Imaging

Metabolic Labeling Reagents for Chondroitin Sulfate

Dr. Patrick Page-McCaw has developed synthetic analogs of N-acetylgalactosamine, finally enabling researchers to track the biosynthesis of chondroitin sulfate along with other glycans. These stunning images demonstrate incorporation of these metabolic labeling reagents to track neurodevelopmental processes in a zebrafish model system. Notably, the metabolic label can be detected post vivo using a standard "click" chemistry reaction. Further, Dr. Page-McCaw has optimized a background reduction strategy to complement this technology by improving the signal-to-noise ratio.

Summary

Dr. Patrick Page-McCaw has developed synthetic analogs of N-acetylgalactosamine, finally enabling researchers to track the biosynthesis of chondroitin sulfate along with other glycans.

Licensing manager: 
Mike Villalobos
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Method for extracting molecules from tissues

This research targets molecular extraction.
Licensing manager:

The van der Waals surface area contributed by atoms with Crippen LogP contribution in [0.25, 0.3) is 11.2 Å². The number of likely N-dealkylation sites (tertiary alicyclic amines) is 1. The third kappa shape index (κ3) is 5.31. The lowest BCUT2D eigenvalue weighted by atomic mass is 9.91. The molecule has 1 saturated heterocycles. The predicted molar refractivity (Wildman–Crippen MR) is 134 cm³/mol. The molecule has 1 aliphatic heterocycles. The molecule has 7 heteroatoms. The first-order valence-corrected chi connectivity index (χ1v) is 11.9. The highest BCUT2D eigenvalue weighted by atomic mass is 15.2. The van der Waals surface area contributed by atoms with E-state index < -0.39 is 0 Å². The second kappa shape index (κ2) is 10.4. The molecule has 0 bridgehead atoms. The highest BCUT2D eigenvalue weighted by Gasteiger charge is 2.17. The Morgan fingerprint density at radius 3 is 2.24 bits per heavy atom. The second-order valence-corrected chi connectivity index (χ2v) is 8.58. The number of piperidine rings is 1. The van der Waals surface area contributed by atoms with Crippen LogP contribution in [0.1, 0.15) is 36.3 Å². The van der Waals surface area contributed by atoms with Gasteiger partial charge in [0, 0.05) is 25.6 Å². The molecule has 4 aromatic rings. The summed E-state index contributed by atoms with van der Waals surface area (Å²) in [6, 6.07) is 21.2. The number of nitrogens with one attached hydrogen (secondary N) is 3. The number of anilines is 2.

Hassan Naqvi
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Variants of Cyan Fluorescent Protein with Improved Fluorescent Properties

Dr. Piston's group has generated a variant of the enhanced cyan fluorescent protein (ECFP) that has improved brightness, more resistance to photo-bleaching and a fluorescence lifetime that is best fit by a single exponential.

Summary

Dr.

Licensing manager: 
Mike Villalobos
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Near-Infrared Dye with Large Stokes Shift for Simultaneous Multichannel in vivo Molecular Imaging

Fluorescent labels having near-infrared (NIR) emission wavelengths have the ability to penetrate tissue deeper than other emission wavelengths, providing enormous potential for non-invasive imaging applications. However, advancement of optical imaging (particularly NIR imaging) is hindered by the limitation of narrow Stokes shift of most infrared dyes currently available in the market. Vanderbilt researchers have developed a novel NIR dye (4-Sulfonir) for multichannel imaging that enables in vivo imaging of multiple targets due to its large Stokes shift. 4-Sulfonir with its unique large Stokes shift (~150 nm) and wide excitation spectrum could be used in parallel with other NIR dyes for imaging two molecular events simultaneously in one target.

Summary
Fluorescent labels having near-infrared (NIR) emission wavelengths have the ability to penetrate tissue deeper than other emission wavelengths, providing enormous potential for non-invasive imaging applications.

Licensing manager: 
Masood Machingal
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